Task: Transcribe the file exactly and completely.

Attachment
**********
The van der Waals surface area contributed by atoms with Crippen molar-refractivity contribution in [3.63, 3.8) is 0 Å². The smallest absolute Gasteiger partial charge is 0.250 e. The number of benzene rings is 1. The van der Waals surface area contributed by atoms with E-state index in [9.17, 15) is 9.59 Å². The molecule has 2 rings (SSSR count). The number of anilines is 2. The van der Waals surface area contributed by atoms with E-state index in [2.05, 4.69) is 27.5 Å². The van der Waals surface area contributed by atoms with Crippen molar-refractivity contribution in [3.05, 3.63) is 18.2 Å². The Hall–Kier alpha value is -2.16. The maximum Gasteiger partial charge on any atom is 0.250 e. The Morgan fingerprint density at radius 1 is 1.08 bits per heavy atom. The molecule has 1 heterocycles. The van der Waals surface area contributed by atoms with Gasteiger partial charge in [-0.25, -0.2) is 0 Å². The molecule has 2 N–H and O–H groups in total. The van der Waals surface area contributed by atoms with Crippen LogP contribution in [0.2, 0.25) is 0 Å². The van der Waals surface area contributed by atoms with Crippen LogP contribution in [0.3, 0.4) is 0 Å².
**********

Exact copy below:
The van der Waals surface area contributed by atoms with Crippen molar-refractivity contribution in [3.63, 3.8) is 0 Å². The smallest absolute Gasteiger partial charge is 0.250 e. The number of benzene rings is 1. The van der Waals surface area contributed by atoms with E-state index in [9.17, 15) is 9.59 Å². The molecule has 2 rings (SSSR count). The number of anilines is 2. The van der Waals surface area contributed by atoms with E-state index in [2.05, 4.69) is 27.5 Å². The van der Waals surface area contributed by atoms with Crippen molar-refractivity contribution in [3.05, 3.63) is 18.2 Å². The Hall–Kier alpha value is -2.16. The maximum Gasteiger partial charge on any atom is 0.250 e. The Morgan fingerprint density at radius 1 is 1.08 bits per heavy atom. The molecule has 1 heterocycles. The van der Waals surface area contributed by atoms with Gasteiger partial charge in [-0.25, -0.2) is 0 Å². The molecule has 2 N–H and O–H groups in total. The van der Waals surface area contributed by atoms with Crippen LogP contribution in [0.2, 0.25) is 0 Å². The van der Waals surface area contributed by atoms with Crippen LogP contribution in [0.3, 0.4) is 0 Å².